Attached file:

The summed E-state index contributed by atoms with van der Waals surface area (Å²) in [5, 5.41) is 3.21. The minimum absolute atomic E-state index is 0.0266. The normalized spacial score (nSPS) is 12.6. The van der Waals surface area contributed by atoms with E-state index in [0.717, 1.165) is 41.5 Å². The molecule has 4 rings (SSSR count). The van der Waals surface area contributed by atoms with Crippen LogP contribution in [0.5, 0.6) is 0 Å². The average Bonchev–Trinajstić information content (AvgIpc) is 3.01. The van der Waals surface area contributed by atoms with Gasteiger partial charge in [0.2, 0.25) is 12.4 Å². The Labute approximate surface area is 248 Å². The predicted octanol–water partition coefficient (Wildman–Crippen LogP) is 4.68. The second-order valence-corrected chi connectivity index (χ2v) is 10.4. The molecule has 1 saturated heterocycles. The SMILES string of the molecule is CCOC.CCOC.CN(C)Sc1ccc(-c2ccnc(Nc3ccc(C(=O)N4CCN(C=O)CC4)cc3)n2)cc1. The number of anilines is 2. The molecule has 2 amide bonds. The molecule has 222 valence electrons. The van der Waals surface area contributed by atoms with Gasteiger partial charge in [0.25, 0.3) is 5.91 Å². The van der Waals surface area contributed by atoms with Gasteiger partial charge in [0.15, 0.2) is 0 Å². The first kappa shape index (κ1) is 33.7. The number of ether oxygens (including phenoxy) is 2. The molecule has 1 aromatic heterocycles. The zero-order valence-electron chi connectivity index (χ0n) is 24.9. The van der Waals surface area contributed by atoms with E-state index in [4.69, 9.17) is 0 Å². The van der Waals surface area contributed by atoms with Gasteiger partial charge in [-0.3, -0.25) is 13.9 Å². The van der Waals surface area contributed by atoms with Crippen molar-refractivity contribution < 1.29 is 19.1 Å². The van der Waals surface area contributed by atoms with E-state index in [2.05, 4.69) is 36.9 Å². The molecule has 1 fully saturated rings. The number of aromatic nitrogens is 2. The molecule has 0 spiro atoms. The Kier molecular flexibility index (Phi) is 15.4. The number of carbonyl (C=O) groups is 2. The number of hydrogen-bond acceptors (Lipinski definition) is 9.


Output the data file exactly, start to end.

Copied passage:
The summed E-state index contributed by atoms with van der Waals surface area (Å²) in [5, 5.41) is 3.21. The minimum absolute atomic E-state index is 0.0266. The normalized spacial score (nSPS) is 12.6. The van der Waals surface area contributed by atoms with E-state index in [0.717, 1.165) is 41.5 Å². The molecule has 4 rings (SSSR count). The van der Waals surface area contributed by atoms with Crippen LogP contribution in [0.5, 0.6) is 0 Å². The average Bonchev–Trinajstić information content (AvgIpc) is 3.01. The van der Waals surface area contributed by atoms with Gasteiger partial charge in [0.2, 0.25) is 12.4 Å². The Labute approximate surface area is 248 Å². The predicted octanol–water partition coefficient (Wildman–Crippen LogP) is 4.68. The second-order valence-corrected chi connectivity index (χ2v) is 10.4. The molecule has 1 saturated heterocycles. The SMILES string of the molecule is CCOC.CCOC.CN(C)Sc1ccc(-c2ccnc(Nc3ccc(C(=O)N4CCN(C=O)CC4)cc3)n2)cc1. The number of anilines is 2. The molecule has 2 amide bonds. The molecule has 222 valence electrons. The van der Waals surface area contributed by atoms with Gasteiger partial charge in [0.25, 0.3) is 5.91 Å². The van der Waals surface area contributed by atoms with Gasteiger partial charge in [0.15, 0.2) is 0 Å². The first kappa shape index (κ1) is 33.7. The number of ether oxygens (including phenoxy) is 2. The molecule has 1 aromatic heterocycles. The zero-order valence-electron chi connectivity index (χ0n) is 24.9. The van der Waals surface area contributed by atoms with E-state index in [4.69, 9.17) is 0 Å². The van der Waals surface area contributed by atoms with Gasteiger partial charge in [-0.3, -0.25) is 13.9 Å². The van der Waals surface area contributed by atoms with Crippen molar-refractivity contribution < 1.29 is 19.1 Å². The van der Waals surface area contributed by atoms with E-state index in [2.05, 4.69) is 36.9 Å². The molecule has 1 fully saturated rings. The number of aromatic nitrogens is 2. The molecule has 0 spiro atoms. The Kier molecular flexibility index (Phi) is 15.4. The number of carbonyl (C=O) groups is 2. The number of hydrogen-bond acceptors (Lipinski definition) is 9.